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Essay: Genetically engineering a human embryo

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  • Subject area(s): Science essays
  • Reading time: 4 minutes
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  • Published: 2 March 2022*
  • File format: Text
  • Words: 1,160 (approx)
  • Number of pages: 5 (approx)
  • Tags: Gene editing essays

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Should we do it? Would it make us a ‘better’ species? In a world of advancing technology, we suddenly have the power to edit our DNA like a word processor; we could potentially eliminate the chances of inherited diseases altogether which would ultimately save countless lives. However, this may open a door to creating genetically enhanced, ‘designer’ babies, leading to a real, new world of genetic dystopia. Curing harmful diseases or engineering designer babies are technically not that different, but are miles apart ethically. Humans now have tools that can exceed the rate of evolution.

It is no longer a question of if we can, but a question of if we should.

DNA is one of the most complex molecules of life present in all living organisms. It contains sets of unique genes act as the blueprint for different characteristics of an individual. Revolutionary technology called ‘CRISPR-Cas9,’ discovered in 2012, is becoming increasingly popular as it allows scientists to both remove and replace unwanted sections of DNA that contain damaging mutations, which will inevitably lead to formation of inherited diseases in the individual. There are thousands of inherited diseases in a family that can run through generations – some of which are untreatable and are thus devastating to possess. In addition, they are also far more common than one initially think; individuals who fear the dangers of genetic engineering do not consider the uncertainties in the natural way we reproduce. According to an article published by The Guardian, 1 in 25 of us will acquire a genetic disease at birth, which will remain for the rest of our lives – which is often the source of a short lived life. With gene editing, scientists are able to manipulate our DNA, erasing any chance of infected genes. Although this practice can be effective, there are undeniable risks involved.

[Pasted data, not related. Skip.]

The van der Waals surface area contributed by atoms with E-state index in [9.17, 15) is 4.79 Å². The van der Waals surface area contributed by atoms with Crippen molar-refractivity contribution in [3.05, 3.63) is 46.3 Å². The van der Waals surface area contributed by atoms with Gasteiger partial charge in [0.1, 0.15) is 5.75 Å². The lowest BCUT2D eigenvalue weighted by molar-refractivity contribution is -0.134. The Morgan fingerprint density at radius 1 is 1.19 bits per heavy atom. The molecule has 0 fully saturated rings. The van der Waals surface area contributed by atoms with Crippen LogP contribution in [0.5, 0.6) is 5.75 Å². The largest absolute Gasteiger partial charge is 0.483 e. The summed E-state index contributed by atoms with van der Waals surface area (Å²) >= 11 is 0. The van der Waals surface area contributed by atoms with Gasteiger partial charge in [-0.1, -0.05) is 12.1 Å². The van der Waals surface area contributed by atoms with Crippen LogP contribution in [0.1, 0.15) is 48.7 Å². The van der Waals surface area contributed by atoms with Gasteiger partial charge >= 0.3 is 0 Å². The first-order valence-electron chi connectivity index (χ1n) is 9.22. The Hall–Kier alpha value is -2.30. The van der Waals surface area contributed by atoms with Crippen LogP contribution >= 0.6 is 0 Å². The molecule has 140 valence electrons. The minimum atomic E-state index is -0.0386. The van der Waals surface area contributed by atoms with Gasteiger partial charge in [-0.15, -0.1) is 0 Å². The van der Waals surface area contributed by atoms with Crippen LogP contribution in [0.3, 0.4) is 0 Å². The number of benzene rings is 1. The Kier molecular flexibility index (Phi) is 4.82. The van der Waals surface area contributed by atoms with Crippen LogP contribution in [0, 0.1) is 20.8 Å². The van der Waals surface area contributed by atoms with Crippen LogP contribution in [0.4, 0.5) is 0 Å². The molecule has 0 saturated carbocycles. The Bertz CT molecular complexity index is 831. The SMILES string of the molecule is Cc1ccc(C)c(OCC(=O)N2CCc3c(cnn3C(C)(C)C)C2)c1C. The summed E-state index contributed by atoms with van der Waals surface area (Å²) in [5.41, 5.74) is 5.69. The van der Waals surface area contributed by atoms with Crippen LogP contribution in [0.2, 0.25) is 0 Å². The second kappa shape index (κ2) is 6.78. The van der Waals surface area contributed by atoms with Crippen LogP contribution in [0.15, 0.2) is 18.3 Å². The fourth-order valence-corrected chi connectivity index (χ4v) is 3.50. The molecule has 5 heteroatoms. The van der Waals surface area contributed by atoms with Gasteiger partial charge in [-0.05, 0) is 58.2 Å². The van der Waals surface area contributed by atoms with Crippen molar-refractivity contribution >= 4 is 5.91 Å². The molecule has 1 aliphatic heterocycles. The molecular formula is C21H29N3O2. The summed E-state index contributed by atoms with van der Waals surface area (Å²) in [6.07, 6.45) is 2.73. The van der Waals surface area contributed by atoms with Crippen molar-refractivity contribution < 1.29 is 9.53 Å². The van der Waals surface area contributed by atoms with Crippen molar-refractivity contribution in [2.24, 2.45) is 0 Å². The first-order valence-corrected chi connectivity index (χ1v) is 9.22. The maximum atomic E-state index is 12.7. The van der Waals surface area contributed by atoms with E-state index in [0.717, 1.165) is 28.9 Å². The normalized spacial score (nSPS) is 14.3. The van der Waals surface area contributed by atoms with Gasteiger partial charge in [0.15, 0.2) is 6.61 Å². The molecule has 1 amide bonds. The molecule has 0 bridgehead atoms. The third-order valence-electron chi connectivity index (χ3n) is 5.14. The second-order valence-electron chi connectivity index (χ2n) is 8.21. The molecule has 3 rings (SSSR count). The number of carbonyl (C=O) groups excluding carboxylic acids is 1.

Human genetic modification must be completed during the earliest stages of embryonic development and those changes made will be passed onto future generations so it is essential to avoid damaging slip-ups and side-effects. An article published by ‘The Economist,’ focused around a study conducted in Cambridge, England about the genetic changes in mice and human cells. It was stated that about 20% of cells that were experimented on, contained unintended deletions or alterations of significant sections of DNA, caused by using CRISPR. This therefore leads to the possibility that single genes or even sections of DNA could be falsely targeted by the editing process – raising concerns that gene-editing might trigger defects rather than prevent them. There are many methods of using CRISPR, some of which are safer and more efficient than others. British scientist, Dr Robin Lovell-Badge, reveals that the method used in the experiment was unreliable: “it is not clear that the specific protocols used in the paper would relate much to any sensible use of genome-editing clinically”. With technology, new forms of the technique will be created, with the goal of enhancing its exactness and effectiveness. Nevertheless, there has been, and always will be risks that come along with technology as complex as this – not only to the individual but the next evolutionary stage of human society is at stake. Have we already gone too far…?